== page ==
CANSO and ICAO champion ASBU implementation in Africa


Boni Dibate, CANSO Director Africa Affairs, explains CANSO’s collaborative approach to improving regional ATM performance.

CANSO is helping to improve ATM performance by strengthening its partnerships with aviation industry organisations in Africa. CANSO recently held a joint Aviation System Block Upgrades (ASBU) workshop with ICAO in Entebbe, Uganda, to pave the way for key advances in the region.

The Aviation System Block Upgrades (ASBU) concept advances the ICAO Global Air Navigation Plan (GANP) (Doc 9750) goal of implementing regional aviation performance improvements. The concept focuses on four performance improvement areas: airport operations; global interoperable systems and data; optimum capacity and flexible flights; and efficient flight paths. The ASBUs outline air and ground equipment and timelines for standards and procedures implementation, and help to improve the efficiency, effectiveness and safety of air transport.

The implementation of ASBUs, along with initiatives like air traffic flow management (ATFM), collaborative decision-making (CDM) performance based navigation (PBN), safety management systems (SMS) and runway safety, are key priorities for ANSPs in Africa. In line with ICAO recommendations, CANSO is therefore committed to advancing ASBU implementation by addressing regional challenges and finding workable solutions.

An important aspect of this is working in collaboration with IATA, ICAO, ACI, AFRAA, AFCAC, regional associations and other relevant stakeholders. CANSO has been working with ICAO on an ASBU implementation initiative since 2014, when an initial framework for implementation was laid out. While there has been progress since, implementation has been a challenge for ANSPs and is a key concern in the context of rising air traffic both domestically and internationally.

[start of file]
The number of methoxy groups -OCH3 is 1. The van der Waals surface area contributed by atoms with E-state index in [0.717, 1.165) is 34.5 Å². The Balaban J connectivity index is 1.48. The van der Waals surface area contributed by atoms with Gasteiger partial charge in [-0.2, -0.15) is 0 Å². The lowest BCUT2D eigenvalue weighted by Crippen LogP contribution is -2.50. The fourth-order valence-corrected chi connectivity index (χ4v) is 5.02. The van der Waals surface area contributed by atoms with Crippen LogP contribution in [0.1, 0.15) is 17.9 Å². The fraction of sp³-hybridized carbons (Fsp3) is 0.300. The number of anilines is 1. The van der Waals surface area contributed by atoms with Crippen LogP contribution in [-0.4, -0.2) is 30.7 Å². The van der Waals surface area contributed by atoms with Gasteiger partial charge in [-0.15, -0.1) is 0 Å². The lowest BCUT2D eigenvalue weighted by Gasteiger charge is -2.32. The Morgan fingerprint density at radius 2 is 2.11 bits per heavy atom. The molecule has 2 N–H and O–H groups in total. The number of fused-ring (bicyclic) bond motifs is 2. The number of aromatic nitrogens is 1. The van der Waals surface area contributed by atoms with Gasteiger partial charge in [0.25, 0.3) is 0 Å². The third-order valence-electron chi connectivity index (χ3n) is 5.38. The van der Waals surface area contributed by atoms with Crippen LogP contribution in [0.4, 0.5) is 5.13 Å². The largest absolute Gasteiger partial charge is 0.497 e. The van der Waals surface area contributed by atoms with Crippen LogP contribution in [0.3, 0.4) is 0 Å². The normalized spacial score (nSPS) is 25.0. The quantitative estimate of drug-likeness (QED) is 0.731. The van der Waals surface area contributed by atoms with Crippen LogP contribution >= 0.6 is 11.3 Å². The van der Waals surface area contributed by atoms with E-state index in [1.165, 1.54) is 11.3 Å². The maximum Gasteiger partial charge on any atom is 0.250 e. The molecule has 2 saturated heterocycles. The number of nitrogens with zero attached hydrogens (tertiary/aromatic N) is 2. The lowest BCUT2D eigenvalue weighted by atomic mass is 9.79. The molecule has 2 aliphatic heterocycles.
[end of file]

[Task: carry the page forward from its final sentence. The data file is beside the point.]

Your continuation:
To address this, CANSO organised an ASBU workshop with ICAO on 24-25 April. It was attended by 109 participants from nine ANSPs and eight international organisations, and explored the status of ASBU implementation and the challenges of implementation. It provided ANSPs with an improved understanding of the ASBU framework components, assisted them in completing the Air Navigation Reporting Forms, and helped the CAAs and ANSPs determine the way forward for implementing and prioritising ASBUs in National Plans.

The work does not stop there. Following the workshop, it was resolved that each ANSP would create specific ASBU focal points, ensure a multidisciplinary team, and help create organisational and national masterplans for ASBU implementation, meeting the specific needs of each ANSP and State.

The participants also agreed that States and ANSPs must work together to facilitate the implementation of A-CDM and ATFM, as encouraged by the CANSO ATFM Mombasa Roadmap. The interoperability of ATM systems is vital to the safe implementation of the ASBU modules, and States and ANSPs are urged to work closely with the systems and equipment suppliers to ensure the harmonisation of ATM systems in the region.

In addition, the workshop called for States and ANSPs to focus on developing a concept of operations for Unmanned Traffic Management (UTM), as operations of drones and Unmanned Airial Systems (UAS) continue to increase. CANSO will present these recommendations at the 6thAFI Aviation Week in Kampala, Uganda, on 13 -17 May 2019. From there, it will be the role of CANSO, its ANSP Members and States in the region to work together with aviation industry partners to take the next step in ASBU implementation and truly transform the performance of aviation.

To explore this and other key topics in the region, I urge you to save the date for the next CANSO Africa Conference, which will be held on 26-29 August in Daar es Salaam, Tanzania. Here ANSPs and industry partners and stakeholders will examine key issues and opportunities in the region and the tools and tactics for enhancing ATM.

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